The U.S. government has invested $320,000 into a program that will provide solar power to 92 health facilities in Sofala, a coastal province in Mozambique.
The United States Agency for International Development (USAID) awarded the Power Africa grant to renewable energy company SolarWorks! Mozambique to install off-grid solar-powered electrical systems to rural health facilities that serve about 138,000 people in Sofala, where 90% of health facilities don’t have regular access to electricity.
The grant covers operations and maintenance costs for one year.
The award “demonstrates what can be accomplished when the public and private sectors work together to address a problem,” U.S. Ambassador to Mozambique Dennis W. Hearne said. “With a modest amount of funding from the U.S. government, we are able to incentivize private sector engagement like this one, which will improve health care services for thousands.”
Electricity is needed to guarantee lighting and power phones, computers and medical equipment, as well as refrigerate medicines and vaccines, especially during the COVID-19 pandemic. Power for laptops, printers and the internet also will improve medical data collection and sharing.
Nearly 60% of Sub-Saharan Africa’s health care facilities lack electricity. Of those with electricity, only 34% of hospitals and 28% of health clinics have reliable power throughout the day, according to a 2019 World Bank report.
Other nations have turned to solar energy for their electricity needs during the pandemic. Last year, Madagascar received a $240,000 U.S. grant to power 35 rural health clinics that serve 140,000 people. Only 6.5% of rural households in Madagascar have access to electricity.
The solar energy program was established as Mozambican health officials warned of a likely third wave of COVID-19 infections as has happened in neighboring South Africa.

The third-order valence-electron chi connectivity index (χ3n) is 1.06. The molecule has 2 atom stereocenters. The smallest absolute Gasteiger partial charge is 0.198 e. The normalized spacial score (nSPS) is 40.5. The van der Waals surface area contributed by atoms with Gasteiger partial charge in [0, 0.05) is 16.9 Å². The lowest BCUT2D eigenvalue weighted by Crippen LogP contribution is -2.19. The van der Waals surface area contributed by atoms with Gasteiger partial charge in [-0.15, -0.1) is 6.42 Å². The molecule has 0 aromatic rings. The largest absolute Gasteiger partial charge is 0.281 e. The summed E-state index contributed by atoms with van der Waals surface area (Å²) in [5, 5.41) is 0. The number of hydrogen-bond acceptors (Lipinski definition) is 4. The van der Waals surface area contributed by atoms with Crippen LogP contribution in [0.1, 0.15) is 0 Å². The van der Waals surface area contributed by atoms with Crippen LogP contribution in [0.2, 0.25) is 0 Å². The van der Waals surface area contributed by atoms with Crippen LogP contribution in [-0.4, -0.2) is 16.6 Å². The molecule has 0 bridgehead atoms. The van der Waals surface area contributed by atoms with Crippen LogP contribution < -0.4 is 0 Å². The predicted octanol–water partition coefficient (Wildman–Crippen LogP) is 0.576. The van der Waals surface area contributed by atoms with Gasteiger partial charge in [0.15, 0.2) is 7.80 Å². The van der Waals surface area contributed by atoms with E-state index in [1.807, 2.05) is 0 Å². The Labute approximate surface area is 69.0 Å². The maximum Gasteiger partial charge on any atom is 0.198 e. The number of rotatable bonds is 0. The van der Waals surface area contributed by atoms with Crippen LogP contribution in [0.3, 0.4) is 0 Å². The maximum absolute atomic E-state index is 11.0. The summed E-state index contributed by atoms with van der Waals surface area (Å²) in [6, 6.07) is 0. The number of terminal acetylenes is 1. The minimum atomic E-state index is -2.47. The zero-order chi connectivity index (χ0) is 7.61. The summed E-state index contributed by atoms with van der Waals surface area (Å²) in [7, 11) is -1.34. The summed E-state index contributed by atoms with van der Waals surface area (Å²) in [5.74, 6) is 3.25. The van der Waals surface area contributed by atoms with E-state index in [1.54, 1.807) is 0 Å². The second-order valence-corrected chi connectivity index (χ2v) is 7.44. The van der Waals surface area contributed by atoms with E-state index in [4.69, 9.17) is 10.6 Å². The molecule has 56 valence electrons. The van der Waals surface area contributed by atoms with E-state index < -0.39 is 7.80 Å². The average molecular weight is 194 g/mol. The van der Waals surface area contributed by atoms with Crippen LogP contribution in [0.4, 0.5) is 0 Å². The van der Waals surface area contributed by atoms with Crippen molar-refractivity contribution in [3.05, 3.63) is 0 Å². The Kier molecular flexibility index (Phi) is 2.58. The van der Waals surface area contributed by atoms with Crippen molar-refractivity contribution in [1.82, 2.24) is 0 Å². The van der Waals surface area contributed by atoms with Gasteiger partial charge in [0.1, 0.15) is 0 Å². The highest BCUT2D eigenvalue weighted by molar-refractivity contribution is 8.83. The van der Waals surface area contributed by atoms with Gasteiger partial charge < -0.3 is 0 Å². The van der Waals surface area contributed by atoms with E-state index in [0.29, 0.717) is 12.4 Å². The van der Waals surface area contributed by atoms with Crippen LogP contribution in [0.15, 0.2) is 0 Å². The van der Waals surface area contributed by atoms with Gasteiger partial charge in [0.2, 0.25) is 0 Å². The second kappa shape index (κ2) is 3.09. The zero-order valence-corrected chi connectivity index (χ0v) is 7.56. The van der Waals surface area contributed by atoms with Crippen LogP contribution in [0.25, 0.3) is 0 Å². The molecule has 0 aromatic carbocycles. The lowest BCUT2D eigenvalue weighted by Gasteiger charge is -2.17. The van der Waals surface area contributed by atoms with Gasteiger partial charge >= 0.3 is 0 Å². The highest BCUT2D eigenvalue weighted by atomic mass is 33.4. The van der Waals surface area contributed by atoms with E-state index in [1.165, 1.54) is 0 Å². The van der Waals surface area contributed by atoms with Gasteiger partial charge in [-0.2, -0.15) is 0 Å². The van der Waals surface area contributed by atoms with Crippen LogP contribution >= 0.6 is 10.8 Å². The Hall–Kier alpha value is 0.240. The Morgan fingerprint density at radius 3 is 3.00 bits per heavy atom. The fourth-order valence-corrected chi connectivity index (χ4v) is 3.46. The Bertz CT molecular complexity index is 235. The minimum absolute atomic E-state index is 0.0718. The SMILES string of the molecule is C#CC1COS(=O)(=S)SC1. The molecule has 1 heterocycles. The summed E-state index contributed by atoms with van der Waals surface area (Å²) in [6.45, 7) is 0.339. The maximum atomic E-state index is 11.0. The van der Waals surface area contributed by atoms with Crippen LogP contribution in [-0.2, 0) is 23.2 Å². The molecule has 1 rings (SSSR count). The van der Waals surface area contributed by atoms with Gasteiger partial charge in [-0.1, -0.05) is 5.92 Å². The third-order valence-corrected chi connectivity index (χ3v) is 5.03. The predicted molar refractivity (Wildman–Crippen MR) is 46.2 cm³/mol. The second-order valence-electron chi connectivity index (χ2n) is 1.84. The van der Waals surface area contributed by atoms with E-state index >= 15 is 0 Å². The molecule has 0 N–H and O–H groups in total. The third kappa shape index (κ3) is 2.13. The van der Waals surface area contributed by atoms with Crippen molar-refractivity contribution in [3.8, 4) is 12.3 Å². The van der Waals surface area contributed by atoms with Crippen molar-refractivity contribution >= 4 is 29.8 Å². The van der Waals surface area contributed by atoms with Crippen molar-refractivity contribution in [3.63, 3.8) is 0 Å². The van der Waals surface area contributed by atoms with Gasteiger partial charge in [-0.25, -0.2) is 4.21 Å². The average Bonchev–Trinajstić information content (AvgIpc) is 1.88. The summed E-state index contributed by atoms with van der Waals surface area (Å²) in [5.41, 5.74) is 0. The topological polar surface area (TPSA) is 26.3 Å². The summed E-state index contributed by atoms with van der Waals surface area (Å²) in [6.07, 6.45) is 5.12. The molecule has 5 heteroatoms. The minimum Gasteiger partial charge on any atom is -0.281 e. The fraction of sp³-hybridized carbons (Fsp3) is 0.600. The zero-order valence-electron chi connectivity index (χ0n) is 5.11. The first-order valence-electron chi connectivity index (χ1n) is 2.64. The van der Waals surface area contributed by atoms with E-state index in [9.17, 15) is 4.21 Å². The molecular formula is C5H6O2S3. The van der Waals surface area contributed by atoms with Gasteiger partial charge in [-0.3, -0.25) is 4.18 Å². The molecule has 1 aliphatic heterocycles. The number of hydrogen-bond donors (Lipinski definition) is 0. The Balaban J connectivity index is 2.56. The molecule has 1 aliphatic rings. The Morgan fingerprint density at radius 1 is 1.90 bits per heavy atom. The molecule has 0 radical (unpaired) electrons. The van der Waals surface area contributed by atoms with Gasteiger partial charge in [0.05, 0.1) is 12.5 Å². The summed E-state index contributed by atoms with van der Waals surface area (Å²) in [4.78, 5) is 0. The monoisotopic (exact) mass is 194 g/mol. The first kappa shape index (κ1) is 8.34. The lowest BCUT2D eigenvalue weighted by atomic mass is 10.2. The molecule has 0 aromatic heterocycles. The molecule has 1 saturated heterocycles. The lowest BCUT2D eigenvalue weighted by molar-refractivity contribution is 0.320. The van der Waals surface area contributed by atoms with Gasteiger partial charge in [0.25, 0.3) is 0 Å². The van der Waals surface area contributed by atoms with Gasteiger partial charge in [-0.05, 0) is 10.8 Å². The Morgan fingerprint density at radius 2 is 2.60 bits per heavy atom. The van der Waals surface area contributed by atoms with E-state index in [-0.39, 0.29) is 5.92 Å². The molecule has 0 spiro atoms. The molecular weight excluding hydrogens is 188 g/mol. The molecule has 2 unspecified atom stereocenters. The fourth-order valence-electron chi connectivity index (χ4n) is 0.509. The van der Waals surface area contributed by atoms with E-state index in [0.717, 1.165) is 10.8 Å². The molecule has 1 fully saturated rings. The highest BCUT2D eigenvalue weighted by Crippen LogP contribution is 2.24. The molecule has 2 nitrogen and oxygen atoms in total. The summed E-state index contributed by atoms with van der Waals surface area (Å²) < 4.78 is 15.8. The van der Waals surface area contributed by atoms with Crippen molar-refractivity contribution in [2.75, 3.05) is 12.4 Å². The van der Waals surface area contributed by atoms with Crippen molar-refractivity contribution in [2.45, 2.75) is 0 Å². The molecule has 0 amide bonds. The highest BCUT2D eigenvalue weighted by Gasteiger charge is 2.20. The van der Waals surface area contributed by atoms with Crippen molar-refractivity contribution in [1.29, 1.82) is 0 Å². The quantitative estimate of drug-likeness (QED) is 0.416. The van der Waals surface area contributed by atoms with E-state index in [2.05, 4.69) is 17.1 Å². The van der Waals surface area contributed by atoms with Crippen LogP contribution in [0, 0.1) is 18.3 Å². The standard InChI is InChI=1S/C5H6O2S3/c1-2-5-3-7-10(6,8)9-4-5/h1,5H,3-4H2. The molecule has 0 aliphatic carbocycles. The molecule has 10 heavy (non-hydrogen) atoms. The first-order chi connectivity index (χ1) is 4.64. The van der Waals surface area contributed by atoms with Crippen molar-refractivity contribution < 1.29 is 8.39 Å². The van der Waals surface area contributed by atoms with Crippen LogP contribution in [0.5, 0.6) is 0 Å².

“The pandemic is far from over,” President Filipe Nyusi said in a Club of Mozambique report in late May.
Since the pandemic began, the U.S. has donated 50 ventilators to Mozambique’s Ministry of Health, contributed $3.7 million to help guarantee Mozambique’s vaccine readiness, and invested more than $20.4 million in training, supplies and equipment.
Mozambique launched its COVID-19 vaccination campaign in March and was expected to receive nearly 2 million doses from various sources by June. During the campaign’s first phase, the government planned to inoculate about 60,000 health workers. The country aims to vaccinate 16 million of its 30 million people by 2022.
By early May, Mozambique had administered about a quarter of the doses it received, Ruth Bechtel, Village Reach’s country director in Mozambique, told The New York Times. Village Reach is a nongovernmental organization that works with governments to solve health care delivery challenges.
Bechtel said vaccine supply chain managers need to be able to monitor the stock at different vaccination sites and that more health workers need to learn how to administer the shots.
“As more vaccines come in, and a larger population begins to be vaccinated, there will be a need to have more people that are trained,” Bechtel said. “That has not happened yet.”